Texas A&M's David P. Anderson analyzes the market
Recent market news is provided by David P. Anderson, professor and extension economist with the Texas A&M AgriLife Extension Service. (Photo by his Caleb Woods on Unsplash)
LAKEWOOD, Colo. — The USDA released its long-awaited cattle inventory report on January 31st. The report found that by January 1, 2024, the total number of cattle in the United States is expected to decline by 1.9%. The 87.2 million head count was the lowest since 1982. $1 million in 1951.
While the total number of cattle gets a lot of headlines, some other categories are more important to the direction of the cattle market in the coming years. As of Jan. 1, the U.S. beef cattle population was 28.2 million, according to the report. This is the lowest number of beef cattle since 1961, when there were 27.3 million. The 2.5 percent decline was roughly in line with pre-report expectations. Beef cattle stocks were even lower than they were after the 2010-2013 drought. The number of cattle hit an all-time low of 28.96 million on January 1, 2014. Beef cattle numbers nationwide were lower than post-drought numbers, but not in Texas. While Texas' cattle herds did decline by 4.3 percent, a larger decline than the national cattle population to 4.115 million head, the herd remains larger than it was post-drought.
The number of heifers retained to replace beef cattle fell again, by 1.4%. As a percentage of the herd, this number does not seem to be large enough to suggest expansion of the herd. There were some significant revisions to heifer replacement in last year's report, but these revisions do not change the overall herd size picture.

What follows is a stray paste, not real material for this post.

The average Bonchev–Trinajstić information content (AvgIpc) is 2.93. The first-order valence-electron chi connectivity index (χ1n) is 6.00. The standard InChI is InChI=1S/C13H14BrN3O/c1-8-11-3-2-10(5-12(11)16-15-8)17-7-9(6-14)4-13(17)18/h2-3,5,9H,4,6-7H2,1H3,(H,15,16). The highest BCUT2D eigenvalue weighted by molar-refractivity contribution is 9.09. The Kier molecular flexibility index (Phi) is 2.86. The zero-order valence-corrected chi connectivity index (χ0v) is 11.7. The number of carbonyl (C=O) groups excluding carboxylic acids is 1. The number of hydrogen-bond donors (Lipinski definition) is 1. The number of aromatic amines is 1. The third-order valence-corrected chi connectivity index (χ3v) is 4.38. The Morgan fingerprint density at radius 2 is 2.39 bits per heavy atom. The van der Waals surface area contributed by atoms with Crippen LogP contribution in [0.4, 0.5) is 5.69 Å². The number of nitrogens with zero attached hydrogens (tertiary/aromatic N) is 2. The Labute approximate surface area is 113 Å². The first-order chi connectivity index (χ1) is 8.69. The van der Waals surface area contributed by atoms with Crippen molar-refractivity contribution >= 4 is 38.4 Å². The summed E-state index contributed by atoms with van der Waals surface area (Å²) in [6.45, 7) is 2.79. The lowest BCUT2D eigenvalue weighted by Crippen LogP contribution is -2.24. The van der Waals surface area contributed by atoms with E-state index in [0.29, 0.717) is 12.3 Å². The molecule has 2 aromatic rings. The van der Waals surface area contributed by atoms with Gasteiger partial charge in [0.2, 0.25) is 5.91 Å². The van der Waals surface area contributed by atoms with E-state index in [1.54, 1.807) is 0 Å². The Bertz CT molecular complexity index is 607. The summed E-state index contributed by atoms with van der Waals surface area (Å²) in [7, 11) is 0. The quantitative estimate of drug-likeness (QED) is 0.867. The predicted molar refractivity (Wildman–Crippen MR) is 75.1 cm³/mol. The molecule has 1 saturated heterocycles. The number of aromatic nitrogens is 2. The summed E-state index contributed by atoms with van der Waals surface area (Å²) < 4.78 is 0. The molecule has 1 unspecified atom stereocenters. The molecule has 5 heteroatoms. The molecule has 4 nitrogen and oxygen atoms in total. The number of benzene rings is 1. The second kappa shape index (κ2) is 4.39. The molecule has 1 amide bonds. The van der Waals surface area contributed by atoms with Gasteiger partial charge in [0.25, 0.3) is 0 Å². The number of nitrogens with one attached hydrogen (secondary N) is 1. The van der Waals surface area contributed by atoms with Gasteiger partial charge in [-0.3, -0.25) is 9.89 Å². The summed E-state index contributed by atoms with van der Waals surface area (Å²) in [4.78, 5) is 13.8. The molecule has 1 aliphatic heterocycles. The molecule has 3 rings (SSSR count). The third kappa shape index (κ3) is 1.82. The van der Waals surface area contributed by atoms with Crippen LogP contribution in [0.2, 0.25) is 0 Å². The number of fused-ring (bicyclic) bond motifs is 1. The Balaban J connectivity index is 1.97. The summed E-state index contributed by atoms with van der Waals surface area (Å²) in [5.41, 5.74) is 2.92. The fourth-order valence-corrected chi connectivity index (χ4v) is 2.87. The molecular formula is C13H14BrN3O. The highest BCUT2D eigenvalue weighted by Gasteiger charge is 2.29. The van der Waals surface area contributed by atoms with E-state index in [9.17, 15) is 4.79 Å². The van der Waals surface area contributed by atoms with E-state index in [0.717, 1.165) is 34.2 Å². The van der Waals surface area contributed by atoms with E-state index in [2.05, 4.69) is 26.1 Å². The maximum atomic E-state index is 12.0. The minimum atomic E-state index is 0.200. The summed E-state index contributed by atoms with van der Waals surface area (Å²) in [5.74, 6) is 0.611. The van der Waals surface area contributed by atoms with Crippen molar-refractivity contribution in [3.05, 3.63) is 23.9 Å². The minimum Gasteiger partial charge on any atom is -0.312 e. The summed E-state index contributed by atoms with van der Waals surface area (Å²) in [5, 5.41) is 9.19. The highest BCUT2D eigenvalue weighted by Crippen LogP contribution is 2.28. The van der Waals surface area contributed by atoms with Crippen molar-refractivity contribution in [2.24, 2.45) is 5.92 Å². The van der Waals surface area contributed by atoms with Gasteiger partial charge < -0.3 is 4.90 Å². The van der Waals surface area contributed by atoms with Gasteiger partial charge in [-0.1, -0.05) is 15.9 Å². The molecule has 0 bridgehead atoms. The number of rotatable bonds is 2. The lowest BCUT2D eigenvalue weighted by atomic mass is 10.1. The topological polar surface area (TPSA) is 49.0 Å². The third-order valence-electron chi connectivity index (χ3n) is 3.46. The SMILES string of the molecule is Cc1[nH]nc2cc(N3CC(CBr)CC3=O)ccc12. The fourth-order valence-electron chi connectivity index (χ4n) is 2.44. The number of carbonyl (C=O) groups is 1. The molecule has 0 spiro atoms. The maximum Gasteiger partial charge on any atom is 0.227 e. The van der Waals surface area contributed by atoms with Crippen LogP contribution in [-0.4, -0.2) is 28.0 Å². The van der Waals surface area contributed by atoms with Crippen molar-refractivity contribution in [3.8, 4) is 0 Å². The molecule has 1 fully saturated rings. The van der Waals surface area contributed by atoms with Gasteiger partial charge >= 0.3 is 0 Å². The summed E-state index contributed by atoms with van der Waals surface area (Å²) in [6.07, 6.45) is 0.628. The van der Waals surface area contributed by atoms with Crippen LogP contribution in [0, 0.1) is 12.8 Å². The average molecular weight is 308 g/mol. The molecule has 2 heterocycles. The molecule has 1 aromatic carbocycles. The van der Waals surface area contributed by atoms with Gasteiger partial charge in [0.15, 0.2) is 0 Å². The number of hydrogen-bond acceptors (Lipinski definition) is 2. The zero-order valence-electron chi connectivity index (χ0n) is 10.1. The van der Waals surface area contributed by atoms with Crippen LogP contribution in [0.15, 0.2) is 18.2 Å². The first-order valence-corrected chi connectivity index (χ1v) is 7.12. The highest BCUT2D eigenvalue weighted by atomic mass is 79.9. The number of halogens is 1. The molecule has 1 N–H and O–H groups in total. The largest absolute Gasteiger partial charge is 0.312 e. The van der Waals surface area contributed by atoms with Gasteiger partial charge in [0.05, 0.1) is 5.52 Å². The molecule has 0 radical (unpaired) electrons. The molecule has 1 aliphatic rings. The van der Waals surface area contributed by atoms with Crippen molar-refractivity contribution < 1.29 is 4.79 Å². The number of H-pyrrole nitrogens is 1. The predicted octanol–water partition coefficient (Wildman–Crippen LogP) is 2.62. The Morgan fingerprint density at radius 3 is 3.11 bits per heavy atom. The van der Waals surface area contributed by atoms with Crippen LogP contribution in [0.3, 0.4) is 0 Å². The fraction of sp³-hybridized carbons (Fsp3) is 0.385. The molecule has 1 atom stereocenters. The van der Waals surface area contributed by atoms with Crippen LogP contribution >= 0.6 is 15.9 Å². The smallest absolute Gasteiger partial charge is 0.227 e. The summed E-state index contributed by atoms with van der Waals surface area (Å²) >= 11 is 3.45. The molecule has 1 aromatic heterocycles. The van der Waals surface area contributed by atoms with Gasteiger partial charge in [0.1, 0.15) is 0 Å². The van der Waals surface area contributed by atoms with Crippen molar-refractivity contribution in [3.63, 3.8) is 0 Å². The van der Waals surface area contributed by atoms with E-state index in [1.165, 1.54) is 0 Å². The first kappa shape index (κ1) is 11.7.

This report includes estimates of the number of grazing cattle grazing on small grain pastures such as wheat pastures. Data includes Kansas, Oklahoma, and Texas. It showed 1.59 million head on small grain pastures. This was the lowest number since 2018, when there were 1.5 million animals. This year's numbers are lower than average, as the number of grazers on wheat pastures over the past 10 years totaled 1.73 million head. This number is certainly consistent with more cows taking in forage than a year ago, as the cows were likely grazed earlier than they were released to pasture. The lack of grazers on winter grain pastures, combined with data on calves still on the farm or pasture, provides an estimate of the number of fed cows off the feedlot, and provides an estimate of the number of fed cows available. Information will be added. The supply of non-feedlot fed cattle was calculated at 24.2 million head, down 4.2 percent from last year and the lowest in decades.
This report can be considered longitudinal in nature. The number of cows allows us to more accurately estimate the number of calves born and future beef production. The low number of fed cattle outside the feedlot indicates tight supply going forward and further increases in prices once expansion begins.
Significant increases in calf prices have been reported at local auction markets. Abundant rain in the local area is certainly helping the outlook. The market appears to be moving past the turmoil of the winter storm with higher feeder cattle prices and some pressure on cattle leaders. Over the past few months, the price of primal brisket has increased significantly, putting some pressure on barbecue restaurants.
— David P. Anderson, Texas A&M AgriLife Extension Service Professor and Extension Economist
Livestock Distribution Information Center